Although primarily a figurative painter, Ted has always been enamored of the still life works of painters such as Paul Cezanne, Georgio Morandi, Richard Diebenkorn as well as those of contemporary artists like Jerald Silva and Gillian Peterson Krag. Painters who bring insight and emotion beyond the ordinary to the subjects they paint. It has become an aspiration for Ted to bring to still life all of the elements present in his paintings of people, i.e., light, expression, color and composition and to share this with his students. As with his figurative paintings, he will discuss the benefits of photographic reference as well as how to edit, interpret and compose from a photo in order to give life and energy to the subject. His lectures, daily demonstrations and one on one instruction will help you find new enthusiasm for your work.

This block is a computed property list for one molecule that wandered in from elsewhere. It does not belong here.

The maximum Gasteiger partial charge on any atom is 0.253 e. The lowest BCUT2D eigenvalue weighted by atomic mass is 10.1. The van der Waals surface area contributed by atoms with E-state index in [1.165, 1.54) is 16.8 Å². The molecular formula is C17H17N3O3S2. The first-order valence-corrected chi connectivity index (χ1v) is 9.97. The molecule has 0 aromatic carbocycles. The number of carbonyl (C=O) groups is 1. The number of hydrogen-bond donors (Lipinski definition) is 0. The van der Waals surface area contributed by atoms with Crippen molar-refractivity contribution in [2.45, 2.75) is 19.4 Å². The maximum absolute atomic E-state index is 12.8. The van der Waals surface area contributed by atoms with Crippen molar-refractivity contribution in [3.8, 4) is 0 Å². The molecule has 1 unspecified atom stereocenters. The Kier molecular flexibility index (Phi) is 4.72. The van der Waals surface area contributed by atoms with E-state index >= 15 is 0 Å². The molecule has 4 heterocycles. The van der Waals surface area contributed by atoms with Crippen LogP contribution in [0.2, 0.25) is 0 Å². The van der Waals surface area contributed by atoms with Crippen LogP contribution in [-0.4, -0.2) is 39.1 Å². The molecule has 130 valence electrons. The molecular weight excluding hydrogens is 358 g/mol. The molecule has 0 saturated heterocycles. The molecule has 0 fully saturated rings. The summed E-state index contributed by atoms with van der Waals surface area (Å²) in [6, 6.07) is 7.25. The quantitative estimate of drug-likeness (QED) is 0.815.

About Ted Nuttall
Ted Nuttall is a graduate of Colorado Institute of Art, Nuttall is a figurative watercolorist whose painting expression was born out of his observation of people, his experience and travels as a youth in a career Air Force family and a 25-year career in graphic design. He is a Signature member of the American Watercolor Society, National Watercolor Society, Transparent Watercolor Society of America, Watercolor West and Western Federation of Watercolor Societies. He teaches workshops throughout the US and in Europe. Nuttall’s art has won numerous national and regional awards in juried exhibitions and he has been published in North Light Books', Splash 8 and Splash 10, and his painting "Whispering Smith" appeared on the cover of Splash 12. He was a featured artist in the French publication Pratique Des Arts in 2013 and the featured cover artist for the February 2014 issue of Watercolor Artist magazine.
“I continue to re-discover that all the principles and objectives I find so important (and enjoyable) in my portrait and figure painting process hold true for my approach to still life. I believe overlooking one or more of these essentials in any painting can make a work ordinary and the process of painting it less challenging and therefore less enjoyable.”
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